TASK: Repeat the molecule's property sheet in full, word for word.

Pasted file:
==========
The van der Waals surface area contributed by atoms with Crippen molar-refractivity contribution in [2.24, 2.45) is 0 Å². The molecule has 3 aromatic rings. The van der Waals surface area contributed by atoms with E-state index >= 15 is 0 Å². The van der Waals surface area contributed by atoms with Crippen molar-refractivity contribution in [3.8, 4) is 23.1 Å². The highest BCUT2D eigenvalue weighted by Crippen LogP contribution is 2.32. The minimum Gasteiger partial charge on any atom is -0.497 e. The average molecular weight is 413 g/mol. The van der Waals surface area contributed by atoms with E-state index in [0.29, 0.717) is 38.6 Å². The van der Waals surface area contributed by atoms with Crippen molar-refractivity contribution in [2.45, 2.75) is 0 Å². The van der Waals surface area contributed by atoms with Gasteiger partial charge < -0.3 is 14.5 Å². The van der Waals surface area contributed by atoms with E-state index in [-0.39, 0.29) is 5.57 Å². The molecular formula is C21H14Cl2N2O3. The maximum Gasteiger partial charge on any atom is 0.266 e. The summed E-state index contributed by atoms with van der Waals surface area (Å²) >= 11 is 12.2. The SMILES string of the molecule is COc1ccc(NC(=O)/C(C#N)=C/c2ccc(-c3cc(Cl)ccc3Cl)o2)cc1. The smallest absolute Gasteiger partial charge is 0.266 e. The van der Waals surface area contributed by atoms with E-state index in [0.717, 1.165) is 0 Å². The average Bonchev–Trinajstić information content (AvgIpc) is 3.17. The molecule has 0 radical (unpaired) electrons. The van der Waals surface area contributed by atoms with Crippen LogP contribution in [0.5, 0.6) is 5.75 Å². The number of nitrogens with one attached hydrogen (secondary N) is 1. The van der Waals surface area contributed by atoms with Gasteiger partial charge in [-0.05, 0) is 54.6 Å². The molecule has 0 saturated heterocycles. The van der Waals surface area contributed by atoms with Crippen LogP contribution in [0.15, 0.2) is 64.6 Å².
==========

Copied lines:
The van der Waals surface area contributed by atoms with Crippen molar-refractivity contribution in [2.24, 2.45) is 0 Å². The molecule has 3 aromatic rings. The van der Waals surface area contributed by atoms with E-state index >= 15 is 0 Å². The van der Waals surface area contributed by atoms with Crippen molar-refractivity contribution in [3.8, 4) is 23.1 Å². The highest BCUT2D eigenvalue weighted by Crippen LogP contribution is 2.32. The minimum Gasteiger partial charge on any atom is -0.497 e. The average molecular weight is 413 g/mol. The van der Waals surface area contributed by atoms with E-state index in [0.29, 0.717) is 38.6 Å². The van der Waals surface area contributed by atoms with Crippen molar-refractivity contribution in [2.45, 2.75) is 0 Å². The van der Waals surface area contributed by atoms with Gasteiger partial charge < -0.3 is 14.5 Å². The van der Waals surface area contributed by atoms with E-state index in [-0.39, 0.29) is 5.57 Å². The molecular formula is C21H14Cl2N2O3. The maximum Gasteiger partial charge on any atom is 0.266 e. The summed E-state index contributed by atoms with van der Waals surface area (Å²) >= 11 is 12.2. The SMILES string of the molecule is COc1ccc(NC(=O)/C(C#N)=C/c2ccc(-c3cc(Cl)ccc3Cl)o2)cc1. The smallest absolute Gasteiger partial charge is 0.266 e. The van der Waals surface area contributed by atoms with E-state index in [0.717, 1.165) is 0 Å². The average Bonchev–Trinajstić information content (AvgIpc) is 3.17. The molecule has 0 radical (unpaired) electrons. The van der Waals surface area contributed by atoms with Crippen LogP contribution in [0.5, 0.6) is 5.75 Å². The number of nitrogens with one attached hydrogen (secondary N) is 1. The van der Waals surface area contributed by atoms with Gasteiger partial charge in [-0.05, 0) is 54.6 Å². The molecule has 0 saturated heterocycles. The van der Waals surface area contributed by atoms with Crippen LogP contribution in [0.15, 0.2) is 64.6 Å².